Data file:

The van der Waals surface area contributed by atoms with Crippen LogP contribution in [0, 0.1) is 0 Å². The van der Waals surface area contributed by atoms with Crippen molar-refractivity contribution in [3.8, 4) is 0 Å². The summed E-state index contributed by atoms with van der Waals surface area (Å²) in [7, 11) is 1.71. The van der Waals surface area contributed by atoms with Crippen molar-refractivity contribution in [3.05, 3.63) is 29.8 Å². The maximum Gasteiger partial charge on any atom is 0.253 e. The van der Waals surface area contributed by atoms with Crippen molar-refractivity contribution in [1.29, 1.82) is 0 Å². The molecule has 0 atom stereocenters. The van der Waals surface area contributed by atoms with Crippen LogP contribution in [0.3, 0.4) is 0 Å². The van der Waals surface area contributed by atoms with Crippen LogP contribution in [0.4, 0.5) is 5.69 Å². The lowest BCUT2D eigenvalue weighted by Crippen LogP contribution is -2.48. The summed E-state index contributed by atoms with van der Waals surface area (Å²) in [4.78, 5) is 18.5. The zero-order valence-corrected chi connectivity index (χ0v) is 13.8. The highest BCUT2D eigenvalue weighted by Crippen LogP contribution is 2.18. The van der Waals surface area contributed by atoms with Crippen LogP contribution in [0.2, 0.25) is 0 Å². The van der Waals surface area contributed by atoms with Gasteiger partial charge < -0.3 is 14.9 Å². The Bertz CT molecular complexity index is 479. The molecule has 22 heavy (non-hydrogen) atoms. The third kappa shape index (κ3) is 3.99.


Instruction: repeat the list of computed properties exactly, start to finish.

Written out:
The van der Waals surface area contributed by atoms with Crippen LogP contribution in [0, 0.1) is 0 Å². The van der Waals surface area contributed by atoms with Crippen molar-refractivity contribution in [3.8, 4) is 0 Å². The summed E-state index contributed by atoms with van der Waals surface area (Å²) in [7, 11) is 1.71. The van der Waals surface area contributed by atoms with Crippen molar-refractivity contribution in [3.05, 3.63) is 29.8 Å². The maximum Gasteiger partial charge on any atom is 0.253 e. The van der Waals surface area contributed by atoms with Crippen molar-refractivity contribution in [1.29, 1.82) is 0 Å². The molecule has 0 atom stereocenters. The van der Waals surface area contributed by atoms with Crippen LogP contribution in [0.3, 0.4) is 0 Å². The van der Waals surface area contributed by atoms with Crippen LogP contribution in [0.4, 0.5) is 5.69 Å². The lowest BCUT2D eigenvalue weighted by Crippen LogP contribution is -2.48. The summed E-state index contributed by atoms with van der Waals surface area (Å²) in [4.78, 5) is 18.5. The zero-order valence-corrected chi connectivity index (χ0v) is 13.8. The highest BCUT2D eigenvalue weighted by Crippen LogP contribution is 2.18. The van der Waals surface area contributed by atoms with Crippen LogP contribution in [0.2, 0.25) is 0 Å². The van der Waals surface area contributed by atoms with Gasteiger partial charge < -0.3 is 14.9 Å². The Bertz CT molecular complexity index is 479. The molecule has 22 heavy (non-hydrogen) atoms. The third kappa shape index (κ3) is 3.99.